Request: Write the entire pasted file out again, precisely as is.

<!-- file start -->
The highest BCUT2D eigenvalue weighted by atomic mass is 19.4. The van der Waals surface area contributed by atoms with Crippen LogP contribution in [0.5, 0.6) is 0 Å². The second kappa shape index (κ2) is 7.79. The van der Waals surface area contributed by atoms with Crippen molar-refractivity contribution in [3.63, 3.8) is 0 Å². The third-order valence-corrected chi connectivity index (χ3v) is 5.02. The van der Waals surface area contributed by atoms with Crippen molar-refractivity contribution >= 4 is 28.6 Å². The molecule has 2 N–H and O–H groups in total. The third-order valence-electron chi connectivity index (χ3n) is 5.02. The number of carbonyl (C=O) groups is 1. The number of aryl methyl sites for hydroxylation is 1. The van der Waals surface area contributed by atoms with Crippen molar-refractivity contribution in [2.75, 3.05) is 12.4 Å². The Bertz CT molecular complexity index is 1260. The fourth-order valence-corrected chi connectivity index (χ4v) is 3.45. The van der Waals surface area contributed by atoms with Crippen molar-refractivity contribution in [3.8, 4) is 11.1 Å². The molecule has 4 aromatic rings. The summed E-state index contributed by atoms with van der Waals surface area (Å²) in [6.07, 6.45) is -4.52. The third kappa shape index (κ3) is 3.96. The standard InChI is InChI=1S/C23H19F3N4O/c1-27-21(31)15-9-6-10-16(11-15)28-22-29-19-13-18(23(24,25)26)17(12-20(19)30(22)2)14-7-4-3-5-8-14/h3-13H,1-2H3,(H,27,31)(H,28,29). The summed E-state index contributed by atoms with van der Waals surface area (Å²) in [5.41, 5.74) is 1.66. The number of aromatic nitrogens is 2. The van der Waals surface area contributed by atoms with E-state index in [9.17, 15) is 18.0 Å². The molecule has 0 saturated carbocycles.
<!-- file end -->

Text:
The highest BCUT2D eigenvalue weighted by atomic mass is 19.4. The van der Waals surface area contributed by atoms with Crippen LogP contribution in [0.5, 0.6) is 0 Å². The second kappa shape index (κ2) is 7.79. The van der Waals surface area contributed by atoms with Crippen molar-refractivity contribution in [3.63, 3.8) is 0 Å². The third-order valence-corrected chi connectivity index (χ3v) is 5.02. The van der Waals surface area contributed by atoms with Crippen molar-refractivity contribution >= 4 is 28.6 Å². The molecule has 2 N–H and O–H groups in total. The third-order valence-electron chi connectivity index (χ3n) is 5.02. The number of carbonyl (C=O) groups is 1. The number of aryl methyl sites for hydroxylation is 1. The van der Waals surface area contributed by atoms with Crippen molar-refractivity contribution in [2.75, 3.05) is 12.4 Å². The Bertz CT molecular complexity index is 1260. The fourth-order valence-corrected chi connectivity index (χ4v) is 3.45. The van der Waals surface area contributed by atoms with Crippen molar-refractivity contribution in [3.8, 4) is 11.1 Å². The molecule has 4 aromatic rings. The summed E-state index contributed by atoms with van der Waals surface area (Å²) in [6.07, 6.45) is -4.52. The third kappa shape index (κ3) is 3.96. The standard InChI is InChI=1S/C23H19F3N4O/c1-27-21(31)15-9-6-10-16(11-15)28-22-29-19-13-18(23(24,25)26)17(12-20(19)30(22)2)14-7-4-3-5-8-14/h3-13H,1-2H3,(H,27,31)(H,28,29). The summed E-state index contributed by atoms with van der Waals surface area (Å²) in [5.41, 5.74) is 1.66. The number of aromatic nitrogens is 2. The van der Waals surface area contributed by atoms with E-state index in [9.17, 15) is 18.0 Å². The molecule has 0 saturated carbocycles.